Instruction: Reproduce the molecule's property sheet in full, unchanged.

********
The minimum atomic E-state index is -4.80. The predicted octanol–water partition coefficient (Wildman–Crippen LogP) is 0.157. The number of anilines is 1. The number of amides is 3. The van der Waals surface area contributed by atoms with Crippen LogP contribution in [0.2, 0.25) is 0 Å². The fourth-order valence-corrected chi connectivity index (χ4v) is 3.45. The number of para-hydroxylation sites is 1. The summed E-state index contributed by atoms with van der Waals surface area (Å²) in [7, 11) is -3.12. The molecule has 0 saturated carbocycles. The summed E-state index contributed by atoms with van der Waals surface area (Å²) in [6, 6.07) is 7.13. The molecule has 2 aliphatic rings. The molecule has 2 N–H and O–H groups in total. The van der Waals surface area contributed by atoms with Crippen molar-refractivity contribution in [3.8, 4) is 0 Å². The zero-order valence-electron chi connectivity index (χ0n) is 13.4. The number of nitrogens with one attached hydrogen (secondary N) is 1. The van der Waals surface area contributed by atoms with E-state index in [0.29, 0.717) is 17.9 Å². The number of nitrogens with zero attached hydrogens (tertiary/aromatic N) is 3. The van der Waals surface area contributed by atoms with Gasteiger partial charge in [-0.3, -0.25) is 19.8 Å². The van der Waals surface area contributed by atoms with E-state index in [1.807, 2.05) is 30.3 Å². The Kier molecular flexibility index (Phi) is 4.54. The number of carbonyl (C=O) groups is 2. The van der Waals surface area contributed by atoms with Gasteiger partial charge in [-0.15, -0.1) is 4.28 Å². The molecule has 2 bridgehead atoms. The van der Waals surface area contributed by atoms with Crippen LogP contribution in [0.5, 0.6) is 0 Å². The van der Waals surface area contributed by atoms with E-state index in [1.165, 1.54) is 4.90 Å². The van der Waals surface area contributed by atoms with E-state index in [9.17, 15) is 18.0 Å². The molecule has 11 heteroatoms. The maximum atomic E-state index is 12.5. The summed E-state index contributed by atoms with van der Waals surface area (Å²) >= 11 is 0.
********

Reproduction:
The minimum atomic E-state index is -4.80. The predicted octanol–water partition coefficient (Wildman–Crippen LogP) is 0.157. The number of anilines is 1. The number of amides is 3. The van der Waals surface area contributed by atoms with Crippen LogP contribution in [0.2, 0.25) is 0 Å². The fourth-order valence-corrected chi connectivity index (χ4v) is 3.45. The number of para-hydroxylation sites is 1. The summed E-state index contributed by atoms with van der Waals surface area (Å²) in [7, 11) is -3.12. The molecule has 0 saturated carbocycles. The summed E-state index contributed by atoms with van der Waals surface area (Å²) in [6, 6.07) is 7.13. The molecule has 2 aliphatic rings. The molecule has 2 N–H and O–H groups in total. The van der Waals surface area contributed by atoms with Crippen molar-refractivity contribution in [3.8, 4) is 0 Å². The zero-order valence-electron chi connectivity index (χ0n) is 13.4. The number of nitrogens with one attached hydrogen (secondary N) is 1. The van der Waals surface area contributed by atoms with E-state index in [0.29, 0.717) is 17.9 Å². The number of nitrogens with zero attached hydrogens (tertiary/aromatic N) is 3. The van der Waals surface area contributed by atoms with Gasteiger partial charge in [-0.3, -0.25) is 19.8 Å². The van der Waals surface area contributed by atoms with E-state index in [1.807, 2.05) is 30.3 Å². The Kier molecular flexibility index (Phi) is 4.54. The number of carbonyl (C=O) groups is 2. The van der Waals surface area contributed by atoms with Gasteiger partial charge in [-0.15, -0.1) is 4.28 Å². The molecule has 2 bridgehead atoms. The van der Waals surface area contributed by atoms with Crippen LogP contribution in [0.5, 0.6) is 0 Å². The van der Waals surface area contributed by atoms with E-state index in [1.165, 1.54) is 4.90 Å². The van der Waals surface area contributed by atoms with E-state index in [9.17, 15) is 18.0 Å². The molecule has 11 heteroatoms. The maximum atomic E-state index is 12.5. The summed E-state index contributed by atoms with van der Waals surface area (Å²) >= 11 is 0.